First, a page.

congregationWhat to expect on Sunday morning

One of the brothers opens the meeting with a few comments and a prayer. After several congregational songs, we have a scripture reading and a devotional. Sometimes we have an extended time for congregational testimonies and prayer requests. After prayer we turn the time over to the brother bringing the sermon. Sunday school classes for children and adults follow the sermon.

Some visitors are concerned about fitting in or embarrassing themselves (or us!) when they visit. Don’t be! We want to make you feel welcome. The notes below give some idea what to expect.

  • We take an offering during our worship service, but no one is obligated to give.
  • Unlike some conservative Mennonite congregations, men and women do not sit separately for the service. We usually sit as families.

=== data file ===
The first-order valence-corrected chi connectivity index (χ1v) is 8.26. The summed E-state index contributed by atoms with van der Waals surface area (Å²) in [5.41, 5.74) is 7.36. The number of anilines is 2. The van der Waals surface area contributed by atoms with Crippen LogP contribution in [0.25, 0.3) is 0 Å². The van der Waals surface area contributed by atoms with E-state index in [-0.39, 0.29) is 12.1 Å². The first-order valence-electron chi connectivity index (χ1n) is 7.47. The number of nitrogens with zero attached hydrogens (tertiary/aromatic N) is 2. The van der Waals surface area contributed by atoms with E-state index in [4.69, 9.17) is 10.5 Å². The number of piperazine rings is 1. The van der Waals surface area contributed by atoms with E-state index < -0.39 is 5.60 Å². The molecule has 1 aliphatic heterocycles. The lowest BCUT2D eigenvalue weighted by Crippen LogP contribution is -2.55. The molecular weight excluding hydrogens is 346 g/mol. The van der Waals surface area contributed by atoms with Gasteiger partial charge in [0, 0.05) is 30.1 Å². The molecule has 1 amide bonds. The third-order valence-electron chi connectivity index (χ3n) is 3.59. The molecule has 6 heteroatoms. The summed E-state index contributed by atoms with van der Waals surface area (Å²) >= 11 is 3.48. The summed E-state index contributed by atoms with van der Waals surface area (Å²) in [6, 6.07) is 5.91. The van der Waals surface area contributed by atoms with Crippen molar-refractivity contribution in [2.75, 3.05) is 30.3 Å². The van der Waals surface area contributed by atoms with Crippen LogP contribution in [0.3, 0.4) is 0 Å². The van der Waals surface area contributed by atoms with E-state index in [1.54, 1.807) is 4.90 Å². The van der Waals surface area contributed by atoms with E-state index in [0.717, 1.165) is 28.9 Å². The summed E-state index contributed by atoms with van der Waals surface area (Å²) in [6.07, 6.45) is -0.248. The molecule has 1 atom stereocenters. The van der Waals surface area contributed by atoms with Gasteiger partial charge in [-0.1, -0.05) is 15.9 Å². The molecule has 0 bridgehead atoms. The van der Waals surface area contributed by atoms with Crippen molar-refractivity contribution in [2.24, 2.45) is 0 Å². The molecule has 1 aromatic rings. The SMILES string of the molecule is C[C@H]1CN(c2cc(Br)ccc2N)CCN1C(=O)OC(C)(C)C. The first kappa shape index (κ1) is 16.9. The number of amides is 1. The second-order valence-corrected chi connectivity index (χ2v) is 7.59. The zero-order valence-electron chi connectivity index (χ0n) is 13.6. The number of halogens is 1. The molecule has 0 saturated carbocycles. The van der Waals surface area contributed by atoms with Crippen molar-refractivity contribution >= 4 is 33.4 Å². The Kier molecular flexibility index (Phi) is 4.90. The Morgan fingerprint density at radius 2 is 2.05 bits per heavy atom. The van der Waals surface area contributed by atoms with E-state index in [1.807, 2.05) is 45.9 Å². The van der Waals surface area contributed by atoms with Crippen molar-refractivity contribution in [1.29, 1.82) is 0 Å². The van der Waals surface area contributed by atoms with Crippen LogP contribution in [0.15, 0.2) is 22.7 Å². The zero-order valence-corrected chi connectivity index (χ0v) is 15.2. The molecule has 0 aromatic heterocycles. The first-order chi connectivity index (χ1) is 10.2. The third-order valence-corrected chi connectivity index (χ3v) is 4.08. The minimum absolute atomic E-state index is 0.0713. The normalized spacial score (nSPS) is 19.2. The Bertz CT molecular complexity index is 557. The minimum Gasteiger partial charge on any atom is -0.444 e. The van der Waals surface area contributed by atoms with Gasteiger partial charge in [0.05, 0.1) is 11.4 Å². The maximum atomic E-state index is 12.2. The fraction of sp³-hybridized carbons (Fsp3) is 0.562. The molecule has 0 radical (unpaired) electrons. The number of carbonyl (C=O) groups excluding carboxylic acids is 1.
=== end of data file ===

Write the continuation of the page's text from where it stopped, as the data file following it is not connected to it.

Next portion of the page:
• Children stay with their parents or other adults during most of the service. You will occasionally see parents taking fussy or sleepy youngsters to the back. At the end of the service we have a 30 minute Sunday School in which children age four and up separate into classes by age brackets.
  • We do not have a dress code for visitors. Brothers usually wear dress pants with a button-down shirt. Sisters cover their long hair with a cap or veil and usually wear dresses with a cape or layered top. We are not offended by visiting women who do not veil their heads during our services, although we encourage them to explore the Christian practice described in I Corinthians 11
  • The congregation sings in four-part harmony without accompaniment. We do not normally clap to accompany our songs, but if the Spirit leads you to clap, we will not be offended!
  • Men in the congregation may greet each other with a kiss on the cheek or a hug. Women may also greet one another similarly. This is called a “holy kiss” and is a part of both Christian and Mennonite tradition. (See Romans 16:16, I Corinthians 16:20, 2 Corinthians 13:12, 1 Thessalonians 5:26, and I Peter 5:14) People in the congregation will not typically initiate this greeting with visitors unless they know you are from a similar congregation that shares the practice.

We would be glad to welcome you to our next service!